A prominent US-based Iranian journalist who asked that his name be withheld said Iranian officials "mistakenly believe" the 25-year pact with China will help balance US pressure on Tehran, providing it with capital injection and technology.

"It is a fantasy," he said. "In fact, when it came to [international] sanctions against Iran a decade ago, China did not hesitate to vote with the US to impose them on Iran."

The IRGC is a big supporter of the deal with China, he said, because it hopes to buy missiles from that country, so it can reverse engineer them and improve its own weaponry.

'A political misstep'

Iran's decision to deal with China is a political misstep that carries a heavy economic toll and could hinder its relationship with the international community, but it is also a mistake on China's part.

The United States sanctioned two units of China's largest transportation network, China Ocean Shipping Co. (COSCO), in September 2019, stating that they had been complicit in circumventing sanctions on Iran.

The embargo on COSCO immediately caused an increase in the price of oil shipments in Asia and increased overall costs by about 30%.

The fallout reached the point where Chinese government officials demanded the removal of sanctions on the company during trade negotiations with the United States in January. The United States eventually lifted sanctions on one of the two units.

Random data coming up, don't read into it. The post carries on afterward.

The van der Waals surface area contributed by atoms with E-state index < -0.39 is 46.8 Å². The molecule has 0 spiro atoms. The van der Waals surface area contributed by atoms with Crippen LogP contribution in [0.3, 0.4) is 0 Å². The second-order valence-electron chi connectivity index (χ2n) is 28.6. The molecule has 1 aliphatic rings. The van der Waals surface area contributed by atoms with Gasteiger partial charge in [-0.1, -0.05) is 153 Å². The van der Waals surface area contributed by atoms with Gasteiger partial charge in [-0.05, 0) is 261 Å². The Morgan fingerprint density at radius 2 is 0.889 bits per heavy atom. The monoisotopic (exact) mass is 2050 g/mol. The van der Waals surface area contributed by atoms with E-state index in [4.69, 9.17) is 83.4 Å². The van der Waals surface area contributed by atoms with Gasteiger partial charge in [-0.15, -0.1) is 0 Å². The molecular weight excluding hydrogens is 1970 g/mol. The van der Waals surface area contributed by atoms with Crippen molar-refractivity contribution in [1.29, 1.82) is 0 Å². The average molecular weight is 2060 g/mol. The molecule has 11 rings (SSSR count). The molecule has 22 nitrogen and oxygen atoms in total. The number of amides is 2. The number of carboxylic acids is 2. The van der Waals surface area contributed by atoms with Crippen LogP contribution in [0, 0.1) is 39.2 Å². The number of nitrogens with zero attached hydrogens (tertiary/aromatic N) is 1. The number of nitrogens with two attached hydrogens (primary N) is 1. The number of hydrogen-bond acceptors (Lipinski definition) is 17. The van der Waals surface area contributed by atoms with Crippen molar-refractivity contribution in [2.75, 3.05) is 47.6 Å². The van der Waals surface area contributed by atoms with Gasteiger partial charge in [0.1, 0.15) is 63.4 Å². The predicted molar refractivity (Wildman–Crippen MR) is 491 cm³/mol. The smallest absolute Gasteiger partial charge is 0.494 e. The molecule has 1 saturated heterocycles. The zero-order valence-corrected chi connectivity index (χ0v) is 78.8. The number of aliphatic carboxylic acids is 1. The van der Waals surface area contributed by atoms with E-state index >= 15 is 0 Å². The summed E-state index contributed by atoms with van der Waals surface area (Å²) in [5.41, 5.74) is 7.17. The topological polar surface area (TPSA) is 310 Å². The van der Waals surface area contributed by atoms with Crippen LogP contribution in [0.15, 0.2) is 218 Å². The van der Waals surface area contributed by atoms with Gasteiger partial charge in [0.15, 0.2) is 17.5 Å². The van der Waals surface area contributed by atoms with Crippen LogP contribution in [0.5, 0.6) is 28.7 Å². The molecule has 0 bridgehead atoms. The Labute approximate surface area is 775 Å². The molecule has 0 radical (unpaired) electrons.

China exports hundreds of billions of dollars worth of goods and services to the US each year, said Moloud Zahedi, an Iranian economist. If the US imposes sanctions on Chinese companies or citizens over their Iran-related activities, China will lose significant segments of its global markets, which are estimated to yield several times the potential profit of investment in Iran.

By commencing drilling in the South Pars field, not only does China risk facing US sanctions once again, but it endangers its standing in the global community.

This will be a critical consideration for China, as the world begins to recover from the coronavirus (COVID-19) pandemic, which has devastated global economies since the virus was first identified in Wuhan, China in December 2019.

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The Iranian regime is using Shiism as a pretext for intervening in the internal affairs of Arab and Muslim countries. This is part of efforts to promote the state of divine justice and expansion in those countries. This is yet part of political, economic, cultural, military and geographical hegemony under the title of exporting revolutions. The Iranian regime is chauvinistic.